Indoors, emergency eyewash and safety showers are required within 10-seconds travel distance and not more than 75 feet from where toxic chemicals are used. These facilities must be on the same level as the chemical area; there can be no stairs or ramps between the hazard and the eyewash and/or safety shower. Units must be plumbed units that meet the ANSI Standard Z358.1 (Figure 3.2).

Some field operations and other locations where plumbing connections are not available might require a non-plumbed unit (Figures 3.3a and 3.3b). Do not use these non-plumbed units in areas where plumbed units can be installed. Non-plumbed units are available that meet the ANSI requirements for flow and duration (1.5 liters/0.4 gallons per minute for 15 minutes). However, non-plumbed units are more difficult to maintain. Their solutions require frequent changing per manufacturer’s instructions. Because most non-plumbed units do not have a significant reserve capacity, you must refill them after every use or test to ensure they maintain the required minimum flow and duration.

Hand held drench hoses in laboratories are a supplement, but not a substitute, for an eyewash and safety shower. Personal eye flush squeeze bottles (Figure 3.3c) do not meet ANSI requirements, because they cannot deliver the required minimum flow rate and duration. EHS discourages the presence of these bottles in your lab because they have a limited shelf life, are prone to contamination, and are ineffective at dual-eye or eye-face irrigation.

Because some chemicals, even in small amounts, can irritate or damage skin upon contact, flush affected areas with water as soon as possible. Remove personal protective equipment and clothing in the areas of chemical contact once you or your co-workers have activated the shower. Fellow workers may need to help remove contaminated clothing. Call 911 if immediate medical attention is necessary. Contact the University Employee Occupational Health Clinic (919-966-9119) immediately. Remain in the shower or continue flushing the eyes for no less than 15 minutes.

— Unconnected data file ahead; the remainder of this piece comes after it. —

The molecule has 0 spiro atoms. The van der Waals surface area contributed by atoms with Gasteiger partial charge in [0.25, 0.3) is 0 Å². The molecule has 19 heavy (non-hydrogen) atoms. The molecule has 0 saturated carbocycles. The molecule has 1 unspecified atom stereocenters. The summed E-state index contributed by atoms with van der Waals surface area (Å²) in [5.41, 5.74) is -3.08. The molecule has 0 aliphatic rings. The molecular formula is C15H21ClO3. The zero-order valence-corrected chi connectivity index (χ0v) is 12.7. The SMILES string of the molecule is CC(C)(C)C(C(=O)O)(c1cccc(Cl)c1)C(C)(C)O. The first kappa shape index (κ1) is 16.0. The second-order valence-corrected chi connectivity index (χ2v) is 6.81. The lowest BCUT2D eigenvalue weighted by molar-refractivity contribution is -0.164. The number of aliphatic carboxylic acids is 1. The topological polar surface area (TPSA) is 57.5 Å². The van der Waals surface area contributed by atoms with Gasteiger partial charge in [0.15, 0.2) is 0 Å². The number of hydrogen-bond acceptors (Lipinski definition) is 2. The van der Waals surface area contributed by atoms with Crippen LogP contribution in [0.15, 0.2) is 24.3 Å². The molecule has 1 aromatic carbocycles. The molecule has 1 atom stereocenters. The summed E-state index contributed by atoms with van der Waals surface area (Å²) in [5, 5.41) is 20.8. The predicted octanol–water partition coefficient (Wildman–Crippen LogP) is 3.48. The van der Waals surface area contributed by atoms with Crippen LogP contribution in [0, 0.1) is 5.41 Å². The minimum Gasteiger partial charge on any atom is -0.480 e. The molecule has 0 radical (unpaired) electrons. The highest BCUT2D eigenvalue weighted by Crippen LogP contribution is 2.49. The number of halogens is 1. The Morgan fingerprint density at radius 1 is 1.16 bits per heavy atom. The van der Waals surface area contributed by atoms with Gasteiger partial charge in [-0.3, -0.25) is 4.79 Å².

Each research group is responsible for ensuring that emergency eyewash facilities, both within its laboratory space and in nearby common areas, remain operational and accessible. Check the system at least once a month. A quick (~5 second) activation of the eyewash verifies water pressure, and flushes rust, scale, and other debris out of the system. Perform these checks on all eyewash facilities that your research group might use, even if the facilities are located in common areas outside the group’s lab room(s). Verify monthly eyewash checks by filling out inspection tags located on or near the units. After performing the monthly check, make sure that water does not remain on the floor to create a slip hazard for personnel. This is an especially important consideration for eyewash facilities located in common corridors and that lack floor drains. For these facilities, use buckets, secondary containment trays, or other collection devices to prevent discharge of water directly onto the floor.

Facilities Services checks safety showers and has the equipment necessary to contain, collect, and cleanup the large volume of water discharged by a safety shower test.